Ty Alper

Ty Alper Expects Challenges to Lethal Injection Drug

The Associated Press, January 28, 2011 by Andrew Welsh-Huggins, Greg Bluestein, and Thomas Watkins

“You can’t just switch pentobarbital for sodium thiopental and proceed as if nothing has changed,” said Ty Alper, the associate director of the death penalty clinic at the University of California-Berkeley. “There’s likely to be litigation and courts will have to satisfy themselves that it will result in a humane execution.”

Ty Alper Denounces Oklahoma’s Lethal Injection Drug

The Oklahoman, December 4, 2010 by Ty Alper

The Humane Society of the United States also condemns the use of paralyzing drugs in animal euthanasia. The foreword to its training manual states that it is the “moral and ethical duty” of its members to end the practice…. Yet a paralytic drug is used to execute people in Oklahoma, and all but two other death penalty states.

Ty Alper Says Animal Euthanasia More Humane than Lethal Injection

The Daily Beast, November 13, 2010 by Ben Crair

The three-drug formula, Alper writes, is “less reliable, and therefore less humane, than the method used to euthanize animals….” The irony of it all, as Alper points out, is that we developed the three-drug protocol in the first place because we feared a one-drug method would appear as though we were treating people no better than animals. Thirty years later, the opposite turns out to be true.

Ty Alper and Elisabeth Semel Discuss Award-Winning Paper on Executions

The Daily Californian, November 4, 2010 by Katie Bender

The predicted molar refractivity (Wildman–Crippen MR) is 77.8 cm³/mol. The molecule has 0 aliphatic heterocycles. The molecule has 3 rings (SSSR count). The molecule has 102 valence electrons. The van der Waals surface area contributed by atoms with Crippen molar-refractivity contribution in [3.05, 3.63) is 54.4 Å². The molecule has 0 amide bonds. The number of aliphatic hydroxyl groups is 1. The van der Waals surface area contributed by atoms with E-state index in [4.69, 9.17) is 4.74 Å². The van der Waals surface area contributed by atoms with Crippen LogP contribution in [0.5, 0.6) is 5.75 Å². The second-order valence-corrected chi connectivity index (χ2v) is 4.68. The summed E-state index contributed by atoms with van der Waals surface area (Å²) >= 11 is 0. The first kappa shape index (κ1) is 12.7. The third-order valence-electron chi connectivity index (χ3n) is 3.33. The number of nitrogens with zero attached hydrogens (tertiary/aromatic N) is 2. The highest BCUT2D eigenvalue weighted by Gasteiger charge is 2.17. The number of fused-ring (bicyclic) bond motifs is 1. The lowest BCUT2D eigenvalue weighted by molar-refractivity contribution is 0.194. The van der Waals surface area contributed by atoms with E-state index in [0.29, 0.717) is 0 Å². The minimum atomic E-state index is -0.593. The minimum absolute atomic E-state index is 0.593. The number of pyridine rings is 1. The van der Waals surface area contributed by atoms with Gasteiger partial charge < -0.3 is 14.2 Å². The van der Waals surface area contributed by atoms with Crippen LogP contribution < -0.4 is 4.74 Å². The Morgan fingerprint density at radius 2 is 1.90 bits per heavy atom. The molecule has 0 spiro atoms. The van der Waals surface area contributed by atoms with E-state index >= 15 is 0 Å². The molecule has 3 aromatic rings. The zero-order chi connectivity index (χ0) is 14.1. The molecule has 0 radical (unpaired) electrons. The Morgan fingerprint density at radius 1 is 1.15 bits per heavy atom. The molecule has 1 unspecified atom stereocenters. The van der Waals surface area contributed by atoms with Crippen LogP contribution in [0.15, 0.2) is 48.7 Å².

Ty Alper will be receiving an award for writing the best article of the year within the Journal of Medical Regulation…. “What interested me in this issue is that courts were saying without any basis that doctors cannot participate,” said Alper…. “If the presence of doctors is necessary to ensure that the execution is not excruciatingly painful, then I would support the presence of doctors to make sure that the execution is humane and constitutional,” he said.

Death Penalty Clinic Director Elisabeth Semel said … Alper’s study shows “how often the three-drug execution procedure can go wrong and result in an execution that violates the Eighth Amendment” as well as “how and why the frequency of botched executions is far greater than the public and the courts understood.”

Ty Alper Questions Use of Overseas Lethal Injection Drugs

-The Associated Press, October 26, 2010 by Amanda Lee Myers and Andrew Welsh-Huggins

The issue will come down to whether an overseas version of sodium thiopental would be equivalent to what the FDA has approved here, said Ty Alper, associate director of the death penalty clinic at the University of California-Berkeley.

-The New York Times, October 27, 2010 by John Schwartz

Ty Alper, the associate director of the death penalty clinic at the University of California, Berkeley, said that the Supreme Court’s decision did not end the story, arguing that “it explicitly leaves the door open for a challenge in a case where petitioners can show that the drug was unlawfully obtained.”

Ty Alper Calls for Humane Lethal Injection Procedures

-The Washington Post, May 2, 2010 by Rob Stein

“If I were lying there on the gurney and someone was administering a paralyzing drug … I would want someone there who knew what they were doing,” said Ty Alper, associate director of the Death Penalty Clinic at the University of California at Berkeley’s School of Law. “Just like if I was getting surgery—I wouldn’t want a prison guard administering the anesthesia.”

-KTVU, May 4, 2010 by KTVU.com

“I think it’s possible to conduct lethal injections in a way that is humane. I don’t think that the three drug formula that most states use, that California uses, is likely to lead to safe, humane executions,” said UC Berkeley Death Penalty Clinic Associate Director Ty Alper.

Ty Alper Releases New Study on Doctors’ Participation in State Executions

American Medical News, February 22, 2010 by Kevin B. O’Reilly

“There is this perception that many people, including judges, have that because of the AMA ethical code, doctors can’t participate and won’t participate in executions when the reality—and we’ve learned this through the legal cases that have been brought—is that doctors do participate and are willing to participate,” said Ty Alper.